Now don't get it twisted: Lawler probably won both rounds, but you made it competitive, maybe even close.
The crowd had spent much of the fight chanting your name, and they were doing so early in the third when that check right hook from Lawler dropped you like a bag of dirt. And then it ended. It was just that abrupt.
Afterward, you attempted with little success to explain the loss to Cormier.
"I had a lot of stress coming into this one," you said. "I've been off a long time. Yeah, I don't have no excuses—I've been off a long time. I don't know how this fight got set up. I had a switch-up in my whole, uh, you know, management set-up. It was just a bum rap. But no excuses. I had it coming, and he was in great shape."
The closest you came to addressing the stoppage on your own was a note that "I knew I was leaking here, so I didn't want to make too much of a mess."
It's your right not to continue—frankly, I wish more fighters took advantage of that option. But yours just seemed so sudden and sad, especially based on what you'd been saying this week.
Let's also not forget the strong effort from your opponent. At age 39, Lawler is actually a year older than you and came in on a four-fight losing skid. After the fight, he gave you respect befitting a legend. He also referred to a weapon he had landed a few times in the fight that seemed to take a lot of starch out of your sails: a sneakily vicious digging body shot.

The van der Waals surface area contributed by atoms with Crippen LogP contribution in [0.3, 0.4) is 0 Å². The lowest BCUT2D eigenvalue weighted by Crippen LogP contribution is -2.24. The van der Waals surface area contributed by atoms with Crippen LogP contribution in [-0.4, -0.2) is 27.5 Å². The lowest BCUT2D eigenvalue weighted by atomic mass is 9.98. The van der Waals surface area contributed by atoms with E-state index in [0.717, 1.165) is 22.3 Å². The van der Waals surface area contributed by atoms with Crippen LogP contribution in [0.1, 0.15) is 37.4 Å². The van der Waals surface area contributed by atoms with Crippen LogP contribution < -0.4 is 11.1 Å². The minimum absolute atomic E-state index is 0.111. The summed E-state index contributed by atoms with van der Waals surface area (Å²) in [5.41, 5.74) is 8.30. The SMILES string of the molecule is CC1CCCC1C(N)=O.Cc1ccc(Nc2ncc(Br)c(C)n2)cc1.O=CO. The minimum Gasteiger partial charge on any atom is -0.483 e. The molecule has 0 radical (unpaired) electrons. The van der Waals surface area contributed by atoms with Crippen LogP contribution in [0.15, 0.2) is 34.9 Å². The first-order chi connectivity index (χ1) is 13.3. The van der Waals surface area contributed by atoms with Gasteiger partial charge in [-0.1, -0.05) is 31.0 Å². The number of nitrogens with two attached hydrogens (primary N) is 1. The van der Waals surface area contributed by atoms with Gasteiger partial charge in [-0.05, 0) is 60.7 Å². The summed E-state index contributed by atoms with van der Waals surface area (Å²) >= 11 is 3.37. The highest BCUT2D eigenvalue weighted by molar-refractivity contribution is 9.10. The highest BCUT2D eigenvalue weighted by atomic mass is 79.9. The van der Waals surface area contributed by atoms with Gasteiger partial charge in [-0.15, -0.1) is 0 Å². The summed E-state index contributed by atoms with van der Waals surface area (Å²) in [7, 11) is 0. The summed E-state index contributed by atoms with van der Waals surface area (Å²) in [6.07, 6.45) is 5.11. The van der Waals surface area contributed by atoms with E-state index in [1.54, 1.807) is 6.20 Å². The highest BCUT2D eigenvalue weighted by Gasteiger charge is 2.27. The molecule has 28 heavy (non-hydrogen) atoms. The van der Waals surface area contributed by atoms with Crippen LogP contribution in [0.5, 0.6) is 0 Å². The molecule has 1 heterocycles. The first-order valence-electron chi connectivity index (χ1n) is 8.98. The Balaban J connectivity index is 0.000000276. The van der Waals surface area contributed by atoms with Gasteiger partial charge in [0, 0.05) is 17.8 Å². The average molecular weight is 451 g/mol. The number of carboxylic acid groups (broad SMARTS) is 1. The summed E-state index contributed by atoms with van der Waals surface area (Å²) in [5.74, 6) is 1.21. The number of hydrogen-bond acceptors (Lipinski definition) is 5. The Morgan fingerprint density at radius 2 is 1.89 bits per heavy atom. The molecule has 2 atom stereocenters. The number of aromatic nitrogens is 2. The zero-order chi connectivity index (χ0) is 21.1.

"I expected him to bring it to me, push the pace and try to break me, and I was right there with him," Lawler told Cormier. "But it was a fun fight. … I've always had respect for Diaz. He brings it every time he steps in the ring. … I caught him with a couple good body shots, but he was doing a lot of work, trying to roll. He did a great job—I was just relentless tonight."
Even more relentless is Father Time—it's a cliche because it's true—and he's a lot closer than he may appear in your rearview mirror. You can't hide your 38 years, your 38-fight career, or the deeply ingrained rust that comes from an extended shelf time that saw you compete only six times in the last 10 years.
It seems you can hear Father Time talking his talk. On Saturday, you saw him walk his walk. Now it's time to follow in his footsteps.